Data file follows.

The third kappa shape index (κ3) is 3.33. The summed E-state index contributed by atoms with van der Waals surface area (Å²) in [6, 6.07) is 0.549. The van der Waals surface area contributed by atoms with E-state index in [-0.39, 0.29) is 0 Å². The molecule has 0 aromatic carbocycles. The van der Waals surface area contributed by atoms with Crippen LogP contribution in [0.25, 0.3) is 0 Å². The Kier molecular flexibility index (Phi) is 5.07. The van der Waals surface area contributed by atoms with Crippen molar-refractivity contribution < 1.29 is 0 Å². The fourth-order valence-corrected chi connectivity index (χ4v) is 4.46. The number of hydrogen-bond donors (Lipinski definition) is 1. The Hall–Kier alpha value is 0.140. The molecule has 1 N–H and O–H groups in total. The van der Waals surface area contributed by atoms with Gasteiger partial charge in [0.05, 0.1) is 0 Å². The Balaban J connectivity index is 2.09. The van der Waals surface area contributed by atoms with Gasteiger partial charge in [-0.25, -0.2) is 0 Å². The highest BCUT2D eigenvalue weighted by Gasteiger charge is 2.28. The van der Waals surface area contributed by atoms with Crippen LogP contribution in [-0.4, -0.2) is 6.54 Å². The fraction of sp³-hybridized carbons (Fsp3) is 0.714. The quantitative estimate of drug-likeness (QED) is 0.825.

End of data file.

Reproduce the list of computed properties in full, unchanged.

The third kappa shape index (κ3) is 3.33. The summed E-state index contributed by atoms with van der Waals surface area (Å²) in [6, 6.07) is 0.549. The van der Waals surface area contributed by atoms with E-state index in [-0.39, 0.29) is 0 Å². The molecule has 0 aromatic carbocycles. The van der Waals surface area contributed by atoms with Crippen LogP contribution in [0.25, 0.3) is 0 Å². The Kier molecular flexibility index (Phi) is 5.07. The van der Waals surface area contributed by atoms with Crippen molar-refractivity contribution < 1.29 is 0 Å². The fourth-order valence-corrected chi connectivity index (χ4v) is 4.46. The number of hydrogen-bond donors (Lipinski definition) is 1. The Hall–Kier alpha value is 0.140. The molecule has 1 N–H and O–H groups in total. The van der Waals surface area contributed by atoms with Gasteiger partial charge in [0.05, 0.1) is 0 Å². The Balaban J connectivity index is 2.09. The van der Waals surface area contributed by atoms with Gasteiger partial charge in [-0.25, -0.2) is 0 Å². The highest BCUT2D eigenvalue weighted by Gasteiger charge is 2.28. The van der Waals surface area contributed by atoms with Crippen LogP contribution in [-0.4, -0.2) is 6.54 Å². The fraction of sp³-hybridized carbons (Fsp3) is 0.714. The quantitative estimate of drug-likeness (QED) is 0.825.